The diverse terrain includes flat stretches as well as more challenging hills so it tends to be suitable for all levels of hikers. 

9. The Great Escape Trail, Muleshoe Bend Recreation Area

The Muleshoe Bend Recreation Area is a beautiful outdoor spot located near Lake Travis in central Texas. It’s less than an hour from Austin.

This area is well-known for the scenic Great Escape Trail which is a 6.5-mile mountain biking and hiking trail.

The trail begins at the main parking area which makes it easy to start your adventure as soon as you arrive. It’s also a loop trail so you’ll end where you began.

Dave Hensley / Flickr

As you walk along the path, you’ll wander through wildflower fields which are especially vibrant in the spring with bluebonnets. 

The trail also takes you along the shores of Lake Travis. You’ll be treated to stunning views of the water and the chance to spot birds and other wildlife. 

The path is mostly flat which makes it a good choice for families or those looking for a leisurely hike or bike ride. 

Along the way, there are several spots to stop, rest and even have a picnic while enjoying the peaceful surroundings. 

The Muleshoe Bend Recreation Area is also popular for camping with sites available close to the trail. 

It’s a great place to spend a day or even a weekend, surrounded by nature. 

10. Ron Coleman Trail, Franklin Mountains State Park

uıɐɾ ʞ ʇɐɯɐs / Flickr

The Ron Coleman Trail is an adventurous trail located in Franklin Mountains State Park, right in El Paso. 

This trail starts at the McKelligon Canyon and takes you across the Franklin Mountains to a second canyon at Smugglers Pass.

Stretching about 7 miles from start to finish, it’s a challenging hike known for its steep climbs and rugged terrain. It takes most people around 5 and a half hours to complete.

uıɐɾ ʞ ʇɐɯɐs / Flickr

As you make your way along the trail, you’ll climb over rocks, navigate through narrow passages and even use chains in some parts to help you up the steep sections. 

The views from the trail are worth the effort though as you’ll be treated to wide panoramas of the desert landscape, the city of El Paso and into neighboring Mexico. 

Along the route, you’ll encounter the Franklin Mountains’ unique flora and fauna which includes cacti, desert birds and maybe even a lizard or two basking in the sun. 

uıɐɾ ʞ ʇɐɯɐs / Flickr

One of the highlights of the trail is reaching the top of South Franklin Mountain where you’ll find breathtaking views and a sense of accomplishment. 

The trail is well-marked with signs and cairns (small piles of rocks) which will help you stay on track. 

It’s recommended to start early in the morning to avoid the heat and to bring plenty of water. 

11. Eagle Mountain Lake Park Trail

The Eagle Mountain Lake Park Trail is located near Fort Worth, at Eagle Mountain Lake Park. 

This trail starts right at the park entrance where a large map stands to greet and guide visitors on their journey.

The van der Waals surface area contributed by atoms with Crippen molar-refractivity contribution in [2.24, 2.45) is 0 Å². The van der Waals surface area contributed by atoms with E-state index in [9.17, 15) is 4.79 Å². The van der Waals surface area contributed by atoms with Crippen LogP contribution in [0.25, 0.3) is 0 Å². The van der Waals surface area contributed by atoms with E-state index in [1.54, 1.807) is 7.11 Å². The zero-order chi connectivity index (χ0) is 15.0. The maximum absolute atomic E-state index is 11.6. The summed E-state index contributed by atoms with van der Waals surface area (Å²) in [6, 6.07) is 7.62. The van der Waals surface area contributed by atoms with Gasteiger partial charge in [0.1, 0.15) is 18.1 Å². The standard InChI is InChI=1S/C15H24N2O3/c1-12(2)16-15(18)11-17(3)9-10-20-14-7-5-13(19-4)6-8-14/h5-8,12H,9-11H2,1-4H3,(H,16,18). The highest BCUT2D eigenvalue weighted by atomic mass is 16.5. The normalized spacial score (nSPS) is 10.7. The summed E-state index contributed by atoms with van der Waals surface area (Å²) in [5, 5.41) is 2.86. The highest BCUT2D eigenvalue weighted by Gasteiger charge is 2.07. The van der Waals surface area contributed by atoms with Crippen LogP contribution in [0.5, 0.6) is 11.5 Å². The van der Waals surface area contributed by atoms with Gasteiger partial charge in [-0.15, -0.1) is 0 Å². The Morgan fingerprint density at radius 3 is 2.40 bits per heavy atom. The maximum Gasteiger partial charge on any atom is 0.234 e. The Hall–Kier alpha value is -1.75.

It spans about 7.5 miles and winds through the beautiful, natural landscape of Texas. It takes most people just under 3 hours to complete.

As you hike, you’ll wander through forests filled with oak and cedar trees which offer plenty of shade on sunny days. 

The trail also provides stunning views of Eagle Mountain Lake, where the water sparkles under the bright Texas sky. 

Along the way, you might spot deer, rabbits and a variety of birds so it’s a great trail for animal lovers. 

The path does include some elevation changes but overall provides a manageable challenge for hikers of all levels. 

There are also many benches scattered along the trail which are perfect for taking a break and soaking in the peaceful surroundings. 

This trail is particularly beautiful in the spring when wildflowers bloom in abundance. 

12. Fate Bell Pictograph Trail, Seminole Canyon State Park

The Fate Bell Pictograph Trail is a fascinating trip located in Seminole Canyon State Park which you’ll find in the vast and beautiful landscape of West Texas. 

This unique trail begins at the park’s visitor center where, if you want to see some ancient rock paintings, you’ll need to join a guided tour. 

The hike is relatively short, about 1 mile round trip, so it’s suitable for hikers of all levels.

runarut / Flickr

As you walk, you’ll be surrounded by the rugged beauty of the canyon, with its steep walls and diverse plant life. 

The highlight of the trail is the ancient rock paintings, or pictographs, that were actually created by Native Americans thousands of years ago. 

These paintings provide a glimpse into the past and show animals, human figures and mysterious symbols. 

runarut / Flickr

The trail and guided tour take about 1 hour to complete so you’ll get plenty of time to admire the art and learn from the knowledgeable guides. 

Photography is allowed but touching the paintings is strictly prohibited to preserve them. 

Tom Jackson

Tom was born in San Antonio but spent most of his childhood in Dallas, he has lived in several cities across Texas and joined the team in 2024 to create travel guides on Texas.

Learn more about the Traveller's Elixir Team.